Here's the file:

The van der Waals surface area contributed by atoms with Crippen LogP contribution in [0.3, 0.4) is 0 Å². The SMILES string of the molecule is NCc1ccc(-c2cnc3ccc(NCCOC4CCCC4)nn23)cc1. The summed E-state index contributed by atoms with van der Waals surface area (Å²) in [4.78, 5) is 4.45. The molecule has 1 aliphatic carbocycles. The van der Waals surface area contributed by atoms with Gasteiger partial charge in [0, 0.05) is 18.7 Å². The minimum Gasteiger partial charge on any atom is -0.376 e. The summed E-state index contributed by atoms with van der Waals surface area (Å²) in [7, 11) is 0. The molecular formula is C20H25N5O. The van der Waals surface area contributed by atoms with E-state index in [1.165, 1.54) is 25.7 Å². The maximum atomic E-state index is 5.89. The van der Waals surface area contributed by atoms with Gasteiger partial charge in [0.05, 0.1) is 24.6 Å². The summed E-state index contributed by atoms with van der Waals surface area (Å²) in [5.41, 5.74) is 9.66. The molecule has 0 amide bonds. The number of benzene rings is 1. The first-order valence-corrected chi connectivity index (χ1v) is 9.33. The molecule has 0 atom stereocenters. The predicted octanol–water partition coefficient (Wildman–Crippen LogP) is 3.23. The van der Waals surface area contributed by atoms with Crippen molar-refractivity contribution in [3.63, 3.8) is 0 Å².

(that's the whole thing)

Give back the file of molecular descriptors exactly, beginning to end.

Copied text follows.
The van der Waals surface area contributed by atoms with Crippen LogP contribution in [0.3, 0.4) is 0 Å². The SMILES string of the molecule is NCc1ccc(-c2cnc3ccc(NCCOC4CCCC4)nn23)cc1. The summed E-state index contributed by atoms with van der Waals surface area (Å²) in [4.78, 5) is 4.45. The molecule has 1 aliphatic carbocycles. The van der Waals surface area contributed by atoms with Gasteiger partial charge in [0, 0.05) is 18.7 Å². The minimum Gasteiger partial charge on any atom is -0.376 e. The summed E-state index contributed by atoms with van der Waals surface area (Å²) in [7, 11) is 0. The molecular formula is C20H25N5O. The van der Waals surface area contributed by atoms with E-state index in [1.165, 1.54) is 25.7 Å². The maximum atomic E-state index is 5.89. The van der Waals surface area contributed by atoms with Gasteiger partial charge in [0.05, 0.1) is 24.6 Å². The summed E-state index contributed by atoms with van der Waals surface area (Å²) in [5.41, 5.74) is 9.66. The molecule has 0 amide bonds. The number of benzene rings is 1. The first-order valence-corrected chi connectivity index (χ1v) is 9.33. The molecule has 0 atom stereocenters. The predicted octanol–water partition coefficient (Wildman–Crippen LogP) is 3.23. The van der Waals surface area contributed by atoms with Crippen molar-refractivity contribution in [3.63, 3.8) is 0 Å².